Force Headquarters yesterday said a trans-national kidnap syndicate was planning attacks on security agents and foreigners. The Force Public Relations Officer (FPRO), DCP Frank Mba, who disclosed this, said the 15- man syndicate involved in the kidnap of an American citizen, Philippe Walton, had concluded plans to carry out more attacks to avenge the death of six of its members during the liberation of the victim. Walton was abducted from his home in Niger Republic and taken to a forest in Sokoto State sometime in October.
He was rescued by the United States Special Forces a few days after his abduction. Mba spoke at the presentation of two members of the gang arrested by special operatives of the Inspector General of Police (IG) Intelligence Response Team (IR), as well as the Force Intelligence Bureau (FIB). The suspects – Aliyu Abdullahi and Aliyu Umaru – were nabbed on November 25, during coordinated operations by the operatives.
Mba said six of the suspected kidnappers – four Nigeriens and two Nigerians – were killed during the rescue operation. He said: “The two suspects – members of a 15-man kidnap gang of Nigerian/ Nigerien extraction, led by Barte Dan Alhaji and Dan Baba – were arrested following a special intelligence-led operation aimed at arresting the criminal gang, disrupting and halting other criminal activities by them.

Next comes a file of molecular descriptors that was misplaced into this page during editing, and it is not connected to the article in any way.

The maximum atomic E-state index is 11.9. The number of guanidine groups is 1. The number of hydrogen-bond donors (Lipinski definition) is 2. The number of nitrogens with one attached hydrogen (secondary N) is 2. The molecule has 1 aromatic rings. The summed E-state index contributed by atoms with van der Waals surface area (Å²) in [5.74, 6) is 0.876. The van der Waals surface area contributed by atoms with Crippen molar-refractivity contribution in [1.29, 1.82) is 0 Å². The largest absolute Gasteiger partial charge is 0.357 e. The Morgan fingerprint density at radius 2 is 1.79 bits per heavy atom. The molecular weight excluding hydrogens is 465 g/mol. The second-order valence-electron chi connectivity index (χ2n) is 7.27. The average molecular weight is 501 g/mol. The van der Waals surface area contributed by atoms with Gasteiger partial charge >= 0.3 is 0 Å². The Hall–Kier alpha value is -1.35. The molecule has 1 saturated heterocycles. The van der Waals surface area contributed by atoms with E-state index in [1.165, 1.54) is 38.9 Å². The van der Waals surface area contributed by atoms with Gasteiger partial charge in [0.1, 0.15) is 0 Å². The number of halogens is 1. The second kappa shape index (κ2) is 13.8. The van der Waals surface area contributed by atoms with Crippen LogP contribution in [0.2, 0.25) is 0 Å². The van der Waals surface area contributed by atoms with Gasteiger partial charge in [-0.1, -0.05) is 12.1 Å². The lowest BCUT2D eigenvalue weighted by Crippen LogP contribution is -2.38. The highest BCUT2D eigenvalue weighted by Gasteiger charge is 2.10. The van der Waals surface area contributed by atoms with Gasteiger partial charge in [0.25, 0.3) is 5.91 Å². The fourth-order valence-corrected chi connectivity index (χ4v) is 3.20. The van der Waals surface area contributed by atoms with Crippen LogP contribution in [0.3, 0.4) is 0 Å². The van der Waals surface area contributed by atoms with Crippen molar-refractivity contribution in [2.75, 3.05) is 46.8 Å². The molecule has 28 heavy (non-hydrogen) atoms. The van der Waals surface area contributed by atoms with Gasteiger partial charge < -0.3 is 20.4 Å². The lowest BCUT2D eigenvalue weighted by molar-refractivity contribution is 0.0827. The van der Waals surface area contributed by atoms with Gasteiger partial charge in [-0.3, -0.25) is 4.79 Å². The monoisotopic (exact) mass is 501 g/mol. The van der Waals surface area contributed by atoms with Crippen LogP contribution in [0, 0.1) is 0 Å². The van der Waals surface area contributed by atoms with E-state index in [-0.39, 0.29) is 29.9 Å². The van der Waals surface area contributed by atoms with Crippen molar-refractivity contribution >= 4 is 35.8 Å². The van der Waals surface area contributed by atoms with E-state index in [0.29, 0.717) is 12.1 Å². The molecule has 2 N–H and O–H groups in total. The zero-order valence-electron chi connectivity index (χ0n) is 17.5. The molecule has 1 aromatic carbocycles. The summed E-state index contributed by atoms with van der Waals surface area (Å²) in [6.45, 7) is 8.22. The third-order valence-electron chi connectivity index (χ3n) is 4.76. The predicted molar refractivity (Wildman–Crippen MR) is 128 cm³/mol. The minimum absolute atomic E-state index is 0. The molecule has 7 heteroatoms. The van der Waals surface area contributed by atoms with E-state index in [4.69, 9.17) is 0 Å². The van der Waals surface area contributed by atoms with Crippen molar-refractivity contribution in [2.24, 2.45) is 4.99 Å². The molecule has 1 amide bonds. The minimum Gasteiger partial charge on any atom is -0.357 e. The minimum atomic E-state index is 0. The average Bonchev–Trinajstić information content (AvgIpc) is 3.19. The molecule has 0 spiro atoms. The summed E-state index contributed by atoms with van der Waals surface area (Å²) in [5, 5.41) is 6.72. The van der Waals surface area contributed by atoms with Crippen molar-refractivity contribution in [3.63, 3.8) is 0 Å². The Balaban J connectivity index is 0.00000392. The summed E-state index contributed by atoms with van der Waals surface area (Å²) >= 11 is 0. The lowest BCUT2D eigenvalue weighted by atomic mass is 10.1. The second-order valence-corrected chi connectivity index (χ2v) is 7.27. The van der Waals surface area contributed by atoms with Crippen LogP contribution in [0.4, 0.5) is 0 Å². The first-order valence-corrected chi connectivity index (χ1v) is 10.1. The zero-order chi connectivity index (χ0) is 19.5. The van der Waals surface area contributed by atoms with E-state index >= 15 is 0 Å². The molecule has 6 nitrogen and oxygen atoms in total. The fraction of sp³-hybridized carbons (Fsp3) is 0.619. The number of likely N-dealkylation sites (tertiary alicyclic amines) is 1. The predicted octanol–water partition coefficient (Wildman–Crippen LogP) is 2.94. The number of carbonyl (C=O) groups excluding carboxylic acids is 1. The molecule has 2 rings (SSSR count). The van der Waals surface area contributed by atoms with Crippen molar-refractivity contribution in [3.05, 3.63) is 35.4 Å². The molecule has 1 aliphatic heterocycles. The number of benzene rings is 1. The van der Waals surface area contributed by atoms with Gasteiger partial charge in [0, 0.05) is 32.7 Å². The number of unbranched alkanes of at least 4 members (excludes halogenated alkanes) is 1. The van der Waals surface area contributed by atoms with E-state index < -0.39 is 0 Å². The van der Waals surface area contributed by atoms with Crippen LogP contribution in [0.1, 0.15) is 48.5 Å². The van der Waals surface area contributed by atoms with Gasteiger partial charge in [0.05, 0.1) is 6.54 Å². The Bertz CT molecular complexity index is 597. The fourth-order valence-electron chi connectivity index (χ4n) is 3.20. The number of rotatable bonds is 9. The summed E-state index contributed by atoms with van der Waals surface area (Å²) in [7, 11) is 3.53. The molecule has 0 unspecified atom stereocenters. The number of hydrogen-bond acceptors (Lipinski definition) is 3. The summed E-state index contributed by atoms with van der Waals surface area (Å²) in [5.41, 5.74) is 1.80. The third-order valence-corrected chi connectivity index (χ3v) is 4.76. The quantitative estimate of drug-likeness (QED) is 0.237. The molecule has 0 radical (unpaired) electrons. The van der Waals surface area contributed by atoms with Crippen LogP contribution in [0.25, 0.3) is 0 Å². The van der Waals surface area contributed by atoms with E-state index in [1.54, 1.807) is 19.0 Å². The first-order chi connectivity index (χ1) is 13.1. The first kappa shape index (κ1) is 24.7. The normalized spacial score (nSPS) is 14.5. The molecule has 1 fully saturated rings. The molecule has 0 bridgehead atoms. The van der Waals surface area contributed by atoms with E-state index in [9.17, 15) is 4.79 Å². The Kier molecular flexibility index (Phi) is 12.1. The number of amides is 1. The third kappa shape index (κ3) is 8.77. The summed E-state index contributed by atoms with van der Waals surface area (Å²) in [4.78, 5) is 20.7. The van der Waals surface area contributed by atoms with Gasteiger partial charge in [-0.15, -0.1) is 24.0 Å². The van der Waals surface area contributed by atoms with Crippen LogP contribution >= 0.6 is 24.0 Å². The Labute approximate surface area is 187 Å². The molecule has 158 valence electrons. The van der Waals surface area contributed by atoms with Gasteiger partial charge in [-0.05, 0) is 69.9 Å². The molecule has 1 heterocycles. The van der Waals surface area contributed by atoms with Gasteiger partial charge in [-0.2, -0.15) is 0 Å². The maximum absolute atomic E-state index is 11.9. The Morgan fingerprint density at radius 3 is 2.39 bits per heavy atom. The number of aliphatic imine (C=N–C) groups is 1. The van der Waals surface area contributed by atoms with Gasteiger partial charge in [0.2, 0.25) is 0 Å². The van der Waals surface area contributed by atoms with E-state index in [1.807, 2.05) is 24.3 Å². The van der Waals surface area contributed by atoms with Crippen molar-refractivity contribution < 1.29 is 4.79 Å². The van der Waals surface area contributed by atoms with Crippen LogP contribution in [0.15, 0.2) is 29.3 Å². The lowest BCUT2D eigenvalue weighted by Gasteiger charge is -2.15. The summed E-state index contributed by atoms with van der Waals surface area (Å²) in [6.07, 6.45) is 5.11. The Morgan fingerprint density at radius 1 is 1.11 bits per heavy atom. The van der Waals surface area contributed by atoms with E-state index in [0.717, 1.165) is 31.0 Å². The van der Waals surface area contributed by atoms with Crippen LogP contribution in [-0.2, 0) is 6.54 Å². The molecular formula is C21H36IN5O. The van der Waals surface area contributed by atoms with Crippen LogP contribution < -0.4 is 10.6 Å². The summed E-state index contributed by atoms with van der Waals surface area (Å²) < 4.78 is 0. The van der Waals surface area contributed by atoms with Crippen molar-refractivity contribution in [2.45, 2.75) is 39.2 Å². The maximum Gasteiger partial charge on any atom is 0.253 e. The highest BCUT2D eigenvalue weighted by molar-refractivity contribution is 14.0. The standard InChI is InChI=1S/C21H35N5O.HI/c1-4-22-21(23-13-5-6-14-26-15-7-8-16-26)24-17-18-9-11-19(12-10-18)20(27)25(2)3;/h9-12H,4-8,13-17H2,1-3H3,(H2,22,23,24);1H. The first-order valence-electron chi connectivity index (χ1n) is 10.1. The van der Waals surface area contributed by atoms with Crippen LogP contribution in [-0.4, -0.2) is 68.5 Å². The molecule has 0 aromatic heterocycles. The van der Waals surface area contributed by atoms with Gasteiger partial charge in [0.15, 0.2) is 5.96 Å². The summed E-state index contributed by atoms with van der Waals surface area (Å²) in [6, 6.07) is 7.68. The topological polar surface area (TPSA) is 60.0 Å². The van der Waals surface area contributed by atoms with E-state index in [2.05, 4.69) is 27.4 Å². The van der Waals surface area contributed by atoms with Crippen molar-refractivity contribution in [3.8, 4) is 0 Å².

“Investigations by the Intelligence Response Team reveal that the gang was plotting other abductions to avenge the death of their cohorts.” Mba, however, said the Force was collaborating with its Nigerien counterpart in the investigations.
This, he noted, was with a view to apprehending other members of the trans-national syndicate still at large. Meanwhile, as part of measures to tackle transnational crimes, the FPRO said the IG, Mohammed Adamu, “is working in concert with other members of the West African Police Chiefs Organisation (WAPCO) to deepen intelligence sharing amongst security agencies in the ECOWAS sub-region and strengthen security along the international borders of member states”.